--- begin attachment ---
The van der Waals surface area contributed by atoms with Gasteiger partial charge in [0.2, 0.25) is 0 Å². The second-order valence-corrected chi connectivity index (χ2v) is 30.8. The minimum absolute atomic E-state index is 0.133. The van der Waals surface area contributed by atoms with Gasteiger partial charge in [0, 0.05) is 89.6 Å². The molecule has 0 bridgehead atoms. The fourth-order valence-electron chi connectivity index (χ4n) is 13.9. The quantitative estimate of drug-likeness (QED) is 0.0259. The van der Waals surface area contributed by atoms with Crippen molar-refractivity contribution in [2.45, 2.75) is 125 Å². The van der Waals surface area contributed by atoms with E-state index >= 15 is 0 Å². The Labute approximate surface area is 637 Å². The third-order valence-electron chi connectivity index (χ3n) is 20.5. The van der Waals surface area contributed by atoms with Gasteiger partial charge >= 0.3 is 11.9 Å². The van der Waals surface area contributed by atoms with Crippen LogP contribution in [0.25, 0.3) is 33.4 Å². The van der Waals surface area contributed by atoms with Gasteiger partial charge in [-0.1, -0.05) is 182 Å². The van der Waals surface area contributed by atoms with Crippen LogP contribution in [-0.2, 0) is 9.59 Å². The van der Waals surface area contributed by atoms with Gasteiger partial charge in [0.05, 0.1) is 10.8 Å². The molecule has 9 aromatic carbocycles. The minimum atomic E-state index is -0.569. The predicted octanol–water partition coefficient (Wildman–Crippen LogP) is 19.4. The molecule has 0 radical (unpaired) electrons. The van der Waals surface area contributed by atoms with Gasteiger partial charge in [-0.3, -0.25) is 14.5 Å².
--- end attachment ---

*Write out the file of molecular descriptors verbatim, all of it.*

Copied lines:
The van der Waals surface area contributed by atoms with Gasteiger partial charge in [0.2, 0.25) is 0 Å². The second-order valence-corrected chi connectivity index (χ2v) is 30.8. The minimum absolute atomic E-state index is 0.133. The van der Waals surface area contributed by atoms with Gasteiger partial charge in [0, 0.05) is 89.6 Å². The molecule has 0 bridgehead atoms. The fourth-order valence-electron chi connectivity index (χ4n) is 13.9. The quantitative estimate of drug-likeness (QED) is 0.0259. The van der Waals surface area contributed by atoms with Crippen molar-refractivity contribution in [2.45, 2.75) is 125 Å². The van der Waals surface area contributed by atoms with E-state index >= 15 is 0 Å². The Labute approximate surface area is 637 Å². The third-order valence-electron chi connectivity index (χ3n) is 20.5. The van der Waals surface area contributed by atoms with Gasteiger partial charge >= 0.3 is 11.9 Å². The van der Waals surface area contributed by atoms with Crippen LogP contribution in [0.25, 0.3) is 33.4 Å². The van der Waals surface area contributed by atoms with Gasteiger partial charge in [-0.1, -0.05) is 182 Å². The van der Waals surface area contributed by atoms with Crippen LogP contribution in [-0.2, 0) is 9.59 Å². The van der Waals surface area contributed by atoms with Gasteiger partial charge in [0.05, 0.1) is 10.8 Å². The molecule has 9 aromatic carbocycles. The minimum atomic E-state index is -0.569. The predicted octanol–water partition coefficient (Wildman–Crippen LogP) is 19.4. The molecule has 0 radical (unpaired) electrons. The van der Waals surface area contributed by atoms with Gasteiger partial charge in [-0.3, -0.25) is 14.5 Å².